Multiple epiphyseal dysplasia

Overview

Type of disease: Rare conditions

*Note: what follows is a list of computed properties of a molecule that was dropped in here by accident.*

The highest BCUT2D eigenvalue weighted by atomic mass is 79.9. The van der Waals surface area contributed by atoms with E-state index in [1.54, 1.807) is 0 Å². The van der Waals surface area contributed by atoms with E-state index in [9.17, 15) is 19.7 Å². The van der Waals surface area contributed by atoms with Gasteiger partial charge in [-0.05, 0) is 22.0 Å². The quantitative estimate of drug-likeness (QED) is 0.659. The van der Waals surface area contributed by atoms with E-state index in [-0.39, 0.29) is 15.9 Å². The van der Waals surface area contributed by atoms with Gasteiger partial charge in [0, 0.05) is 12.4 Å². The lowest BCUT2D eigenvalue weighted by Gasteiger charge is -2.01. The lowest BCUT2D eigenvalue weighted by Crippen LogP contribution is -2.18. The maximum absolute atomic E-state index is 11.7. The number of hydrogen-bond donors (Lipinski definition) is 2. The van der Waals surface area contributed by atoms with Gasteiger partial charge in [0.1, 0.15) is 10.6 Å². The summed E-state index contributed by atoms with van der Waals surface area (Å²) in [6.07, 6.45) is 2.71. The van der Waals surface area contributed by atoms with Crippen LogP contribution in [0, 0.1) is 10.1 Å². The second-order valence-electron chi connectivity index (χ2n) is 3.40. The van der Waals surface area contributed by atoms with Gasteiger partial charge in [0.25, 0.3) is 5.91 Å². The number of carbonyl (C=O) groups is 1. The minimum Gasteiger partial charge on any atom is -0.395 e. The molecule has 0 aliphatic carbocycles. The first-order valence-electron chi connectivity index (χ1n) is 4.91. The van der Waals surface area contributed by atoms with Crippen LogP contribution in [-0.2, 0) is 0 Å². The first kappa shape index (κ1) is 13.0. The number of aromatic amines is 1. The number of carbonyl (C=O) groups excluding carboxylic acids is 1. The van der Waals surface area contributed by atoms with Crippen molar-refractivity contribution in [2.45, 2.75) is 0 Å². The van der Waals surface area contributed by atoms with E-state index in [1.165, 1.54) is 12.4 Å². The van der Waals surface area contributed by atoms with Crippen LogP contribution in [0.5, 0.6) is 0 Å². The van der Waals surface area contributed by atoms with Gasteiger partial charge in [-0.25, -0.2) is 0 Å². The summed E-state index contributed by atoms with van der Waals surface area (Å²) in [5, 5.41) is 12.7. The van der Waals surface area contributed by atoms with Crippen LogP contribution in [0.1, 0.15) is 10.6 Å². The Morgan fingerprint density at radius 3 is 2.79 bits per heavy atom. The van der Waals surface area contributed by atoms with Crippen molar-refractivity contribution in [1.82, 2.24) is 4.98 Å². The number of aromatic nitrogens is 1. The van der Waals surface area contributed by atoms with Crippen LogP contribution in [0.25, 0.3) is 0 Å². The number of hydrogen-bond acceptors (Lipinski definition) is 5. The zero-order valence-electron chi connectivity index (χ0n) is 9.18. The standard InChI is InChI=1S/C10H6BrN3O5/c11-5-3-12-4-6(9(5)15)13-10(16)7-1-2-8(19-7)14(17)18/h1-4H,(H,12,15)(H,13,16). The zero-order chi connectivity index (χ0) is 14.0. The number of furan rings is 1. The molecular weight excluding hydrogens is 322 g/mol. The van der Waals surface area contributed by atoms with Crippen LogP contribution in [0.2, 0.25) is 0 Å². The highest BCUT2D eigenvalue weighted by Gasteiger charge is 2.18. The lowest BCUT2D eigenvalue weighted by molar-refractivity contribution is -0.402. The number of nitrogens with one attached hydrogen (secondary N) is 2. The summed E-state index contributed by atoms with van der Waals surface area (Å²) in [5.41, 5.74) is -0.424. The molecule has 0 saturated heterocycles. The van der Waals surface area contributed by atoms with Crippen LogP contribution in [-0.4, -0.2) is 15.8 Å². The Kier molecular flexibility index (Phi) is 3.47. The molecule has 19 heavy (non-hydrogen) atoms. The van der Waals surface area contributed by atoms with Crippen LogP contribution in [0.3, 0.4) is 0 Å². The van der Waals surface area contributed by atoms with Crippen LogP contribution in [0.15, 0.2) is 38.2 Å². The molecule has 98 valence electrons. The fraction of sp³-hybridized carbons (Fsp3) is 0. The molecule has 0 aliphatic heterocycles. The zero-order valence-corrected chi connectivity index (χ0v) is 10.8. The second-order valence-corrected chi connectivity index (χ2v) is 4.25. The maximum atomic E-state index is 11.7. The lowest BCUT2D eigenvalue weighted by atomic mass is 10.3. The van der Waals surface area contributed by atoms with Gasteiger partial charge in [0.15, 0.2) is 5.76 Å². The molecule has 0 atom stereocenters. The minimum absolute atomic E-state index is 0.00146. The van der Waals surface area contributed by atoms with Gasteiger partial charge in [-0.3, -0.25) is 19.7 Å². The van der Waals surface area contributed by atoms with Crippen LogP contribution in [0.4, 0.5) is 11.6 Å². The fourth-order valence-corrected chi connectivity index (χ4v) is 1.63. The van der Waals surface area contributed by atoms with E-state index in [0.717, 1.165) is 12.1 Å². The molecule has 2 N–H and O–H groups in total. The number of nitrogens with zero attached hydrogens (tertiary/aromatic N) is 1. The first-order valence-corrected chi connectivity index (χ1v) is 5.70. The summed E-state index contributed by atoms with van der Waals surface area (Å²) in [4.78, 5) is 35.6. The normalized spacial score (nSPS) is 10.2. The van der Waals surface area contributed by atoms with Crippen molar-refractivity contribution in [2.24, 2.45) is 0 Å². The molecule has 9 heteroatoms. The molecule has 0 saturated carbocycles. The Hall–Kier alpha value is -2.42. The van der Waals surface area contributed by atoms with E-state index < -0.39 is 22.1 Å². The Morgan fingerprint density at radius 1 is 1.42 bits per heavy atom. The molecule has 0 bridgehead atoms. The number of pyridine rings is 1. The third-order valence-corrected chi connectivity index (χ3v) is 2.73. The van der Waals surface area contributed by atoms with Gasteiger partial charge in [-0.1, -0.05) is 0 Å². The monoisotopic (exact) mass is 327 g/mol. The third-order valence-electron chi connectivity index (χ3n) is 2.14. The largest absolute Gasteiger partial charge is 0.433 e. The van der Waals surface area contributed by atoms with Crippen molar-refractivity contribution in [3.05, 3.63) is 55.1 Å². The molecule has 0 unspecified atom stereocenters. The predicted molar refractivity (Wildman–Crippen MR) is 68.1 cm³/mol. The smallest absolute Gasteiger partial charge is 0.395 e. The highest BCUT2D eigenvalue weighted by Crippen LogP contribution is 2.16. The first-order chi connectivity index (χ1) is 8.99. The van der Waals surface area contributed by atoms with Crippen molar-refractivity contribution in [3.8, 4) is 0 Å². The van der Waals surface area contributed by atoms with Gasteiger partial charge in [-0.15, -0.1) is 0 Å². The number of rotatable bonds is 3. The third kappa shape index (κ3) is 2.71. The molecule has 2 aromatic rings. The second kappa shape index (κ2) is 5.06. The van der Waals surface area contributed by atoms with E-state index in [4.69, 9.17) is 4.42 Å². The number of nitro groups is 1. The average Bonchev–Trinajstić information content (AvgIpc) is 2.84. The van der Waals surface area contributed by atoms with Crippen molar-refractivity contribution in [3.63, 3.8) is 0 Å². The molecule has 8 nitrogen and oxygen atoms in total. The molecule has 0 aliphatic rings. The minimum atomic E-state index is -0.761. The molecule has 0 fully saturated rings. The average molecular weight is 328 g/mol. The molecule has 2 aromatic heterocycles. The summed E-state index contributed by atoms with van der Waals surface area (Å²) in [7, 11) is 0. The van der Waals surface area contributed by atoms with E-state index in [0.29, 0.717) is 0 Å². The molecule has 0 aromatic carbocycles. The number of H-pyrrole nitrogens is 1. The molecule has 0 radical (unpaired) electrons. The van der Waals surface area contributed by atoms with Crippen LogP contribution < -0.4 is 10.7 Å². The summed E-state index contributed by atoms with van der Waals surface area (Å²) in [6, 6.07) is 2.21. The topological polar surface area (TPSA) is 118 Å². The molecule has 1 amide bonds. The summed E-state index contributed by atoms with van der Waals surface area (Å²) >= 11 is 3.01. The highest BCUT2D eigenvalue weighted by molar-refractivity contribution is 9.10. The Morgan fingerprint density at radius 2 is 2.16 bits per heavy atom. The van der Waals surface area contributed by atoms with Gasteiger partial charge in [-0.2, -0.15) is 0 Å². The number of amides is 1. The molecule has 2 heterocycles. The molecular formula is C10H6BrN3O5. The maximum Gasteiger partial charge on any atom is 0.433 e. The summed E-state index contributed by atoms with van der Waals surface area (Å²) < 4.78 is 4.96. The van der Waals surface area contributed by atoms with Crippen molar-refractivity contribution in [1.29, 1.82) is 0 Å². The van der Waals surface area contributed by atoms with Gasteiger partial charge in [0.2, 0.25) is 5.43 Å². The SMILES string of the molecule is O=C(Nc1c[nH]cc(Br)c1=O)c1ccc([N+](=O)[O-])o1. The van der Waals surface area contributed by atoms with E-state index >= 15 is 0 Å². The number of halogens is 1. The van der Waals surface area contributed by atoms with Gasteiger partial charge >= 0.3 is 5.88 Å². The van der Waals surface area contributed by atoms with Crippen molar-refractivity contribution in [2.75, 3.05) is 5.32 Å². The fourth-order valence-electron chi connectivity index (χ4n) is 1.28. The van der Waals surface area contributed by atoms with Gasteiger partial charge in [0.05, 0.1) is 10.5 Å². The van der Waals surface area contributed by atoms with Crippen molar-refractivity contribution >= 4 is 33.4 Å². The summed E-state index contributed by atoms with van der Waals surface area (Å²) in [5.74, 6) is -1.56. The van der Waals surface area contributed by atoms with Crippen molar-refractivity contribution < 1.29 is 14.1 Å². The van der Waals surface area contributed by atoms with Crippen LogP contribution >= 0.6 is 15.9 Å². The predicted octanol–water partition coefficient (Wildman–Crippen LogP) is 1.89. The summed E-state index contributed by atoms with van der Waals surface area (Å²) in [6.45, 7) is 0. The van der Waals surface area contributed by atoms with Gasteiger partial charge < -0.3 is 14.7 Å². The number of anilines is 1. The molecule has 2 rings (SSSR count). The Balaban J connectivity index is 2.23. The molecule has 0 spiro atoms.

Multiple epiphyseal dysplasia (MED) is a group of disorders of cartilage and bone development primarily affecting the ends of the long bones in the arms and legs (epiphyses). There are two types, which are distinguished by their patterns of inheritance – autosomal dominant and autosomal recessive. Both types have relatively mild signs and symptoms, which may include joint pain that most commonly affects the hips and knees; early-onset arthritis; a waddling walk; and mild short stature as adults. Recessive MED is additionally characterized by malformations of the hands, feet, and knees; scoliosis; and other abnormalities. The majority of individuals are diagnosed during childhood, but some mild cases may not be diagnosed until adulthood. Dominant MED is caused by mutations in the COMP, COL9A1, COL9A2, COL9A3, or MATN3 genes (or can be of unknown cause), and recessive MED is caused by mutations in the SLC26A2 gene. Source: Genetic and Rare Diseases Information Center (GARD), supported by ORDR-NCATS and NHGRI.

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